I do not have any answers to these questions because it is not up to my own opinion but to the opinion of our collective Association. However, it does suggest that we do need to come to a clear and unified conclusion about what we have learned, or not learned, from our experiences so far. We could start by coming to some form of mutual understanding and agreement about the importance and meaning behind Bapak’s urging us to do these things and for what purpose. If we can reach some clarity of understanding about this meaning and purpose then our collective Subud Association, and its Wing organizations, can proceed to develop clearer policies and guidelines to put that agreed purpose into practice in appropriate ways.

ANNEX Attached — June 2009


Im absolutely convinced

AS you all know, I’ve been for many years involved in an interplay between relating and dealing with Subud members all over the world in terms of fund-raising, and dealing with Bapak on the same question. That is, I’ve seen enterprises grow under Bapak’s guidance in Jakarta and also have been involved in raising funds from Subud members all over the world. And some very clear impressions have crystallized in me from this experience which I would like to share with you.

I’m convinced, I’m utterly convinced from my experience in Subud doing this work that money is not a material thing that you can count and is limited by a number attached to a bank account or something like that. I’m absolutely convinced that money is a state of mind.

Whether we are rich or poor — and I’m talking about rich or poor in this world, not about wealth in heaven — does not depend on the current state of our bank account but on our attitude to our money and to what is going on around us in the world.

What I am trying to say is something like this (actually, it’s something I once heard from Bapak but I’m paraphrasing it): when Henry Ford was banging about in his garage trying to make a prototype Model T Ford and was completely unknown and had no money, he was already a very wealthy man because of what he was doing, because of his attitude and because of the inspiration that he had, even though he had nothing in the bank.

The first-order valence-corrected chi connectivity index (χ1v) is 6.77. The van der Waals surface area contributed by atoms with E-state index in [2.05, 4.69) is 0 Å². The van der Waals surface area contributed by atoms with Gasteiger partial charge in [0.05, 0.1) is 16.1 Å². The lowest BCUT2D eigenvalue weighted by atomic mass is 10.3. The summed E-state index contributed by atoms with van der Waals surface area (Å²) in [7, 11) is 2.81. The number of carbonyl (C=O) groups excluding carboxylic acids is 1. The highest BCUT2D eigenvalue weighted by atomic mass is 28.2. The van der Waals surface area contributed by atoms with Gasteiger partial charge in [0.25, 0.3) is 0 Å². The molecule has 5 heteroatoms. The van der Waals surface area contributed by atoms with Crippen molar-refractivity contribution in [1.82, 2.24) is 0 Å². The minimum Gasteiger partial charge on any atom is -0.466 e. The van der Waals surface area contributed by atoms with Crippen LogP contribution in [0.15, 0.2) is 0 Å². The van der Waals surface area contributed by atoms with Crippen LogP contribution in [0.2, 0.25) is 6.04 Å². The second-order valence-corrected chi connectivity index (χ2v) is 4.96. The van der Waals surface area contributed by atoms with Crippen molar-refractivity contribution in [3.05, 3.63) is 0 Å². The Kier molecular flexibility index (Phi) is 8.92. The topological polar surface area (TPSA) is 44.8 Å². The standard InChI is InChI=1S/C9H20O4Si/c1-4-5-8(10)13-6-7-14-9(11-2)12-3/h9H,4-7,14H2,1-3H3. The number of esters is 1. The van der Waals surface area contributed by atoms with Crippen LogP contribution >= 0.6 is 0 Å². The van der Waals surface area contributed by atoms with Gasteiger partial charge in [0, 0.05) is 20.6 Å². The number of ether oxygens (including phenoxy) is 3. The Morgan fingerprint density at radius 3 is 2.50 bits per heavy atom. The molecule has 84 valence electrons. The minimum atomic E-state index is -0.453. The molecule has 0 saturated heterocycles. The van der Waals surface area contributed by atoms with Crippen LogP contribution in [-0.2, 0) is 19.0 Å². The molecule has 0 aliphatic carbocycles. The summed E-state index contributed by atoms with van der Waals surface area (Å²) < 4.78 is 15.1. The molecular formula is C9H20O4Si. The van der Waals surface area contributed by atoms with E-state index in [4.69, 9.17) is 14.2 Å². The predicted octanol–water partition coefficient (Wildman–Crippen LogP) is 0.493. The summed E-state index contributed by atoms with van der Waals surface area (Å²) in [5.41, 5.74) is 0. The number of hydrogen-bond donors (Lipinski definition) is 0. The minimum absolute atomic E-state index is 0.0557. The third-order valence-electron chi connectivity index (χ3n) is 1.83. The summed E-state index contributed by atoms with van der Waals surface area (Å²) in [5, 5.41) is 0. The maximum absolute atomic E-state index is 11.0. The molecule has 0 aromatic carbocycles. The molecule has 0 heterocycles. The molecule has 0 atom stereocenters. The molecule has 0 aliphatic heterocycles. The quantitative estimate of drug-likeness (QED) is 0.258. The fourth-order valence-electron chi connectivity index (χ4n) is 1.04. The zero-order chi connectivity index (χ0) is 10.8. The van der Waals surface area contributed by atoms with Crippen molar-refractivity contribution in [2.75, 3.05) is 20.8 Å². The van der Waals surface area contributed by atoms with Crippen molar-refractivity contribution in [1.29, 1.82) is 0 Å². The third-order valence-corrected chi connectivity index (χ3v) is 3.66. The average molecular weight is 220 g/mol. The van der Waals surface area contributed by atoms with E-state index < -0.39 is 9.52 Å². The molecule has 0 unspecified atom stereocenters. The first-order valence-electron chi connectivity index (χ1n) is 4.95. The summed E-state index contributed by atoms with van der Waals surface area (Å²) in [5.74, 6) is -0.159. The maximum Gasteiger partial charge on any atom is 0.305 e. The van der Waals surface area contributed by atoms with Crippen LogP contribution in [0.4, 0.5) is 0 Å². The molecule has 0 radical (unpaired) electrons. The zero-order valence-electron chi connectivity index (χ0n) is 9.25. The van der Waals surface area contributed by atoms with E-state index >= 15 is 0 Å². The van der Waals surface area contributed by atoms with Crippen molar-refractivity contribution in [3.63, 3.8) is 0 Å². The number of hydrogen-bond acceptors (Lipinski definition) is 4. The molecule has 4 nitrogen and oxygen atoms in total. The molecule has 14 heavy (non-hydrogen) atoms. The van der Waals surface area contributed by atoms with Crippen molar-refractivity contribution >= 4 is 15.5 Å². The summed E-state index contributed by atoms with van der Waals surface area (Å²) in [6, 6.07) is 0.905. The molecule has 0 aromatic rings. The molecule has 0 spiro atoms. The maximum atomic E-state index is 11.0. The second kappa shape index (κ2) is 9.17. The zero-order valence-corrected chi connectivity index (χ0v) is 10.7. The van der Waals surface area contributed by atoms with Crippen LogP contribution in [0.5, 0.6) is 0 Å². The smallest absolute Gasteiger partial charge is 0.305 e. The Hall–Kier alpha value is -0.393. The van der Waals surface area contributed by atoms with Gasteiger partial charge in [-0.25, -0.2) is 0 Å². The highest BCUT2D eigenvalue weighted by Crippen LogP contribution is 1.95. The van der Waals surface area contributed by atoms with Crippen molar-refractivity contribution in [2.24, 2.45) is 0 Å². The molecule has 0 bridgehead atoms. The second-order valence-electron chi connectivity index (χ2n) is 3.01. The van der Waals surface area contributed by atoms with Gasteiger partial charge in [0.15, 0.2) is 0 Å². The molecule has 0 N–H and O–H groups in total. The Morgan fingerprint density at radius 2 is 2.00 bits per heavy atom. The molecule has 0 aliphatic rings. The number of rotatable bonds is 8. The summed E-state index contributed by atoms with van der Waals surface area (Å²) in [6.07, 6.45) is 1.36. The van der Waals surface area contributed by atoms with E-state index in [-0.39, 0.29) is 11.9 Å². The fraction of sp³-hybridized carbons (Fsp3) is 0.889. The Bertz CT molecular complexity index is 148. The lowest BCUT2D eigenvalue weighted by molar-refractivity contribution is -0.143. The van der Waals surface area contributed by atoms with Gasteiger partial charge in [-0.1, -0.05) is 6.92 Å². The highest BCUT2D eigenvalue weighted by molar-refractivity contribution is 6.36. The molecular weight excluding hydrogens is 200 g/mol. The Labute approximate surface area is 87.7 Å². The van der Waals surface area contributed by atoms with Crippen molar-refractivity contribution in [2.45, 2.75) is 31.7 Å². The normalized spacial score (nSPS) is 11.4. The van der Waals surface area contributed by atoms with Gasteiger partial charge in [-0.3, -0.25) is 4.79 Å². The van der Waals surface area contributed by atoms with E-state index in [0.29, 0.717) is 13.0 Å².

This relates to what Bapak has always told us, that the human will is a tool given to us for changing the world. In other words, God did not create us in this world to be passive and just accept things as they are, but He gave us a will which is a reflection of Himself. In other words, that with our human will we are like God in that we have authority over the lower forces — that is, within the limits of this world — for changing things to what we want, for changing a situation.

Similarly, Bapak once said when someone asked him “Where should I go to live?’ : ‘Well, actually, your right place to live is in Australia. But in reality it doesn’t matter where you live, because if I send you to the right place and you just sit on your behind and don’t do anything, then it will become the wrong place and you will never get anywhere. But if you are in the wrong place and you decide that you are going to make it into the right place, then it will be the right place wherever it is.’

So this comes back to what I believe is the key to fund-raising for enterprises — the key is the attitude of the members, which means – the attitude of each one of us. That is the key to raising $74 million, or $75 million, or $750 million or $7 billion. Actually, we can raise whatever we want — it’s just a matter of decision, of understanding why we are doing it and then deciding that that is what we want todo.

When we were having the meeting last night, or the night before, Rashad Pollard, who has been dealing with a lot of correspondence with our investors in S. Widjojo, related a number of stories which, actually, are very vivid in my own mind, too: letters we received from people, people who had no money at all — I’m talking now about the kind of people who earn a wage every month and then spend it on staying alive — people who wrote to us and said :